1. It is a one-time loan
No, VA loan is not a one-time benefit. A veteran can benefit from a VA loan multiple times in their lifetime, as long as they fulfill all the necessary requirements laid down for accessing the loan. There is no limit as to how many times a veteran can use their VA loan.
2. VA loans offers small amounts that can fund only small homes
This common myths VA Loans is absolutely not true. The amount disbursed under a VA loan can vary from applicant to applicant, depending on their unique case. The loan amount can be as much as $1,000,000. That money can buy a pretty big home. Moreover, VA can be used for refinancing as well. This amount can reach 100% of the home value in many cases. So, the loan can not only be used to buy a house, but to refinance a loan as well.
3. It is a Government program. The process is slow and the requirements are more stringent.
This is quite the opposite of what VA loans actually are. This loan product has been designed for the veterans and its primary aim is to make it easier for them to take advantage of it. It is actually easier for a veteran to get a VA loan. In fact, the Veterans Association of Real Estate Professionals (VAREP) maintain that these loans actually take less time to close than the traditional loans by as much as two days.
4. Vets serving overseas cannot apply for a VA home loan until they return
Men and women serving the country overseas can most definitely apply for the loan. The condition is that either their spouse should be able to occupy the property while they are away or they have plans to return to the country within a year of applying for the loan.
5. Active service men, National or Reserve Guard and widow/widowers are not eligible for a VA loan
Any applicant falling in any of these three categories is 100% eligible for a VA loan. National or Reserve guard need a 6-year service record to become eligible. Widows and widowers of military personnel who lost their lives during active duty or died due to a service related injury are also eligible for the program.
If you are a Veteran looking to buy a house, you need to understand the VA Loan application process. You will need to get a Certificate of Eligibility (COE) from the VA to prove to the lender that you qualify for the loan. To get the Certificate, fill out a VA Form 26-1880. You submit the form along with proof of military service to the Winston-Salem Eligibility Center. Some lenders can get this Certificate for you, if there is adequate data in the VA records.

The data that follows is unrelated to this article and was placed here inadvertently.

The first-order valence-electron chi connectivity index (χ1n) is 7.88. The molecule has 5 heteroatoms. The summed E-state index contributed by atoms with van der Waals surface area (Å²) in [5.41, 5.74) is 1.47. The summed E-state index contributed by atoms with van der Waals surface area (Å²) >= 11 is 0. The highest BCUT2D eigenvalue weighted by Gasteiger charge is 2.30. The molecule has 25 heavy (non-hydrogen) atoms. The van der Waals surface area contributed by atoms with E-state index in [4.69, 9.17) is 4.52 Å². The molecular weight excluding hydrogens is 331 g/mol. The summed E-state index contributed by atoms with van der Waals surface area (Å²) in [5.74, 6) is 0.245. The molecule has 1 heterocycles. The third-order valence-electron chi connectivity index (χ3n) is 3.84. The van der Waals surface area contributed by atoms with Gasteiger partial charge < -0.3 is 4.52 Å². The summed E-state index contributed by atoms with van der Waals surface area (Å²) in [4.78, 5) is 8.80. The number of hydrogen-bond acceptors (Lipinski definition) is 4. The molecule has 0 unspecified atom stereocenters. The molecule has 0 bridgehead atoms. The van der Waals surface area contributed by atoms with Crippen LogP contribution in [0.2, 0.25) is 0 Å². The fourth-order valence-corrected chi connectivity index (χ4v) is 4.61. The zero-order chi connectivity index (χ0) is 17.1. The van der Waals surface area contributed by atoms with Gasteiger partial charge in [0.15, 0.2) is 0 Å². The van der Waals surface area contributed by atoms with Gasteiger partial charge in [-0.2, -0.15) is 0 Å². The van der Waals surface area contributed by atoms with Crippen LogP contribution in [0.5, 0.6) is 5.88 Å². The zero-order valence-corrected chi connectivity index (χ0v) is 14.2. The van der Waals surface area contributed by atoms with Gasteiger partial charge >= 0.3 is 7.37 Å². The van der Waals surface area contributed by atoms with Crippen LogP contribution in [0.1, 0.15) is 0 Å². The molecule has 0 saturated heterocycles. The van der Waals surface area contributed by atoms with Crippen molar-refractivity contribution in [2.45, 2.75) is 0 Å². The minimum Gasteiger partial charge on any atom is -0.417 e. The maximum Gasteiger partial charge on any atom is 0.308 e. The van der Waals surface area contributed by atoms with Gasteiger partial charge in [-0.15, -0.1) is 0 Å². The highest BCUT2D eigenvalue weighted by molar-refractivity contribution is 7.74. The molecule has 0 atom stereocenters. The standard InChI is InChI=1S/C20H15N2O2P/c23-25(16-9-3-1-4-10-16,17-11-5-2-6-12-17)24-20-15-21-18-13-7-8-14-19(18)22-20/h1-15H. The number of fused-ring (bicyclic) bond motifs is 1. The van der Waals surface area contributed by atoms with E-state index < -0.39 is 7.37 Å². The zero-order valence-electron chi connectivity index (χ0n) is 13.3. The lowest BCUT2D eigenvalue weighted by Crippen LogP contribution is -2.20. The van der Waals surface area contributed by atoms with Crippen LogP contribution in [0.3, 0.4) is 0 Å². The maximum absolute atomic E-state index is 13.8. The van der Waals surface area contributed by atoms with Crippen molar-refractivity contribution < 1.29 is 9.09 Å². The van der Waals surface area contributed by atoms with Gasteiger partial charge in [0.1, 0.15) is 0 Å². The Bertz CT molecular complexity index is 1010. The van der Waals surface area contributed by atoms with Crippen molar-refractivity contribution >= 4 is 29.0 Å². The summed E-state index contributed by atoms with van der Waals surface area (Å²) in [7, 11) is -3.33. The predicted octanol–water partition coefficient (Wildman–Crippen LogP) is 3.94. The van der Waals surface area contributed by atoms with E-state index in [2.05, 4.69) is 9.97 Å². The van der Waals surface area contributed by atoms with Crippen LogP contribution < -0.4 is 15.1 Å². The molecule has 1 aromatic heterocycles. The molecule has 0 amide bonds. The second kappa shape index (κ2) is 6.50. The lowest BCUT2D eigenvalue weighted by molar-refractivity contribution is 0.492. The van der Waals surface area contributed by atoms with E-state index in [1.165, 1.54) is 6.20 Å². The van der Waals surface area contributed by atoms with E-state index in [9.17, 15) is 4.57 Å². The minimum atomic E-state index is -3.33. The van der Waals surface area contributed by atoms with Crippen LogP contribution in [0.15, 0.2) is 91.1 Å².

If you are discharged from active duty, get a copy of DD Form 214, Certificate of Release or Discharge from active duty. Include this with your VA Form 26-1880. If your discharge was after October 1, 1979, DD Form 214 copy 4 should be included.
Those who served in Selected Reserves or the National Guard need to show at least six years of service. For Army or Air Force National Guard, submit NGB Form 22 or NGB Form 23.
You can get your eligibility for a VA Home Loan restored if you have had a VA loan before and it is paid off and you are going to sell the first home. The unmarried spouses of a deceased veteran who died on active duty or as the result of active duty is eligible for the VA Home Loan. You need to contact the Winston-Salem Eligibility Center.
The next thing you need to do is consider how much you can afford to pay each month on a mortgage. It is best to guess too low than too high. This will keep you out of trouble down the road. Take a look at your credit report. If anything is incorrect, get it corrected before you apply for the mortgage.